Facing financial difficulty can leave many people feeling lost. Even though you may work your hardest in hopes of obtaining enough money to provide for yourself and take care of outstanding debt, you may continue to struggle. You may begin to feel as if your situation could not get any worse only to find out that your creditors have begun wage garnishment.
Wage garnishment can feel invasive and frustrating. You undoubtedly need your hard-earned money to make ends meet, and when those wages get syphoned, you may feel as if you have fallen even deeper into financial despair. You may also wonder who has the ability to garnish your wages due to outstanding balances.
Who can garnish wages?
If a private creditor obtains a court order, that entity can potentially garnish your wages. These creditors could range from credit card companies to federal agencies aside from the IRS. Though you need to remember that the IRS does have the ability to garnish wages, but the agency does not need a court order.
If a credit card company or debt collection agency attempts to threaten you with wage garnishment but does not have a court order, they likely cannot take your wages. However, they could take the necessary steps in order to obtain that order and begin garnishment proceedings.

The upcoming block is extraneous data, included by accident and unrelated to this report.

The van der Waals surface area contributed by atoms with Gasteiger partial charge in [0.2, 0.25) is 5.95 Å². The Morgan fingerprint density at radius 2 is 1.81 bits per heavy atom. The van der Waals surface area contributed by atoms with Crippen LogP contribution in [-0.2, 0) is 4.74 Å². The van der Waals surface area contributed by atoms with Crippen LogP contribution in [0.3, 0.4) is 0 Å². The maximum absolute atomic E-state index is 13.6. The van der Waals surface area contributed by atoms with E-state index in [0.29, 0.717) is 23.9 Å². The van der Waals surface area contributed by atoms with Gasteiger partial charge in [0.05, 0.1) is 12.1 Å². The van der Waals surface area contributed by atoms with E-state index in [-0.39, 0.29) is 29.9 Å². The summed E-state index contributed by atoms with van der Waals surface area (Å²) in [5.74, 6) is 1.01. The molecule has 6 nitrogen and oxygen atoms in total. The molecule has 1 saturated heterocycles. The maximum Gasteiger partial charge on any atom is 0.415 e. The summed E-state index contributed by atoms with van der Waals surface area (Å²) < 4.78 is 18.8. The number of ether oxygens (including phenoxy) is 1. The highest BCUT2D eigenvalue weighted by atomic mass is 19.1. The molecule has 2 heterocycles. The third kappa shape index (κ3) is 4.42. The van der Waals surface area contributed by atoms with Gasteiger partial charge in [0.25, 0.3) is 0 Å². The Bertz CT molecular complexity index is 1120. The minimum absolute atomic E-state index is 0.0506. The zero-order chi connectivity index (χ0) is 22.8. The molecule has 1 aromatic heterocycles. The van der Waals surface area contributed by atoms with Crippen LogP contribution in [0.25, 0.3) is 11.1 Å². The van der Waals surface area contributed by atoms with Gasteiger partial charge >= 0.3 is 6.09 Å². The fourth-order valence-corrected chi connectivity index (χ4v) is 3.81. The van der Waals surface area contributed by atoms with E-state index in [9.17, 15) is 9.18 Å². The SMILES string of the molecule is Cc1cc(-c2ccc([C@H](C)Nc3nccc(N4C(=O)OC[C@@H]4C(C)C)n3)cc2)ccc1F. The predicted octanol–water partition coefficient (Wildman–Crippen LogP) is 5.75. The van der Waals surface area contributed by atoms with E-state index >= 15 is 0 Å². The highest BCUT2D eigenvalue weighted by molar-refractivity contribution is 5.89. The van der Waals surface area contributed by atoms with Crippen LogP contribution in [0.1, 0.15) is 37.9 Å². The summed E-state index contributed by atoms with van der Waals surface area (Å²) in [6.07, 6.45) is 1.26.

How much of your wages can be garnished?
Luckily, you cannot lose the entirety of your paycheck to garnishment. Federal and collection agencies have the ability to garnish a maximum of 15 percent of your disposable income to put toward your outstanding balances. When private creditors attempt to garnish your wages, they have the ability to take up with 25 percent. Of course, these figures could vary depending on your specific circumstances and potential for economic hardship.
Is your property at risk?
In some cases, creditors may not stop at wage garnishment in hopes of covering debt liabilities. The possibility exists that they may also attempt to repossess property or force you into liquidation.
Can you stop garnishment and other actions?
Though garnishment or the threat of repossession or foreclosure can seem frightening, you do have options that could potentially help stop such actions. Filing for bankruptcy could place an automatic stay on collections and provide other assistance to help you get your financial affairs back in order. Therefore, you may want to find out more information on what bankruptcy option may work best for your circumstances.